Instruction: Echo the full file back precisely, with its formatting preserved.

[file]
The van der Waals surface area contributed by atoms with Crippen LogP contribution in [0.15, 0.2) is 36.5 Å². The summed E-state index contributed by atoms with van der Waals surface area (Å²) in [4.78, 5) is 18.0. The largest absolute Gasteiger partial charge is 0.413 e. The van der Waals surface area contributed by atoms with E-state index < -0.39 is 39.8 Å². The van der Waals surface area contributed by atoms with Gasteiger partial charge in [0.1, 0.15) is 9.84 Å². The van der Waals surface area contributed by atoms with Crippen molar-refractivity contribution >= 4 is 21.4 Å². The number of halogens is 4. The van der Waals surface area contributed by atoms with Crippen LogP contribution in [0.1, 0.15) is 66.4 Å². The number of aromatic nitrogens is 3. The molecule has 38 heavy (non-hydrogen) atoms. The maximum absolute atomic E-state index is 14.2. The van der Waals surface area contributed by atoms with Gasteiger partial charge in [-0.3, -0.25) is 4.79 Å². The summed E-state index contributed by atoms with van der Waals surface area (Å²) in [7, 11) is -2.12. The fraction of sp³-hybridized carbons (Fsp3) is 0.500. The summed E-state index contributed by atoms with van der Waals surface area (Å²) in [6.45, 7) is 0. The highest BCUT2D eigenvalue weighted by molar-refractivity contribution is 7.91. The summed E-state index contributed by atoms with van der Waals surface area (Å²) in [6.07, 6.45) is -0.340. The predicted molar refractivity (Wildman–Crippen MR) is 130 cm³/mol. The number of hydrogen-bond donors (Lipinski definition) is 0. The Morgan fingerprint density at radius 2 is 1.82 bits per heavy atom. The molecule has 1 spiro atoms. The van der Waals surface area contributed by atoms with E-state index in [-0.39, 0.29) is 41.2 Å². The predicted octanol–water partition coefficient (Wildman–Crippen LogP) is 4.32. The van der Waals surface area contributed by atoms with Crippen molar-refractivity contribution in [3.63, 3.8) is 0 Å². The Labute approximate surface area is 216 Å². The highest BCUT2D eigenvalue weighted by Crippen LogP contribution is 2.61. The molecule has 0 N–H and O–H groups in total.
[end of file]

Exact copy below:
The van der Waals surface area contributed by atoms with Crippen LogP contribution in [0.15, 0.2) is 36.5 Å². The summed E-state index contributed by atoms with van der Waals surface area (Å²) in [4.78, 5) is 18.0. The largest absolute Gasteiger partial charge is 0.413 e. The van der Waals surface area contributed by atoms with E-state index < -0.39 is 39.8 Å². The van der Waals surface area contributed by atoms with Gasteiger partial charge in [0.1, 0.15) is 9.84 Å². The van der Waals surface area contributed by atoms with Crippen molar-refractivity contribution >= 4 is 21.4 Å². The number of halogens is 4. The van der Waals surface area contributed by atoms with Crippen LogP contribution in [0.1, 0.15) is 66.4 Å². The number of aromatic nitrogens is 3. The molecule has 38 heavy (non-hydrogen) atoms. The maximum absolute atomic E-state index is 14.2. The van der Waals surface area contributed by atoms with Gasteiger partial charge in [-0.3, -0.25) is 4.79 Å². The summed E-state index contributed by atoms with van der Waals surface area (Å²) in [7, 11) is -2.12. The fraction of sp³-hybridized carbons (Fsp3) is 0.500. The summed E-state index contributed by atoms with van der Waals surface area (Å²) in [6.45, 7) is 0. The highest BCUT2D eigenvalue weighted by molar-refractivity contribution is 7.91. The summed E-state index contributed by atoms with van der Waals surface area (Å²) in [6.07, 6.45) is -0.340. The predicted molar refractivity (Wildman–Crippen MR) is 130 cm³/mol. The number of hydrogen-bond donors (Lipinski definition) is 0. The Morgan fingerprint density at radius 2 is 1.82 bits per heavy atom. The molecule has 1 spiro atoms. The van der Waals surface area contributed by atoms with E-state index in [-0.39, 0.29) is 41.2 Å². The predicted octanol–water partition coefficient (Wildman–Crippen LogP) is 4.32. The van der Waals surface area contributed by atoms with Crippen molar-refractivity contribution in [3.63, 3.8) is 0 Å². The Labute approximate surface area is 216 Å². The highest BCUT2D eigenvalue weighted by Crippen LogP contribution is 2.61. The molecule has 0 N–H and O–H groups in total.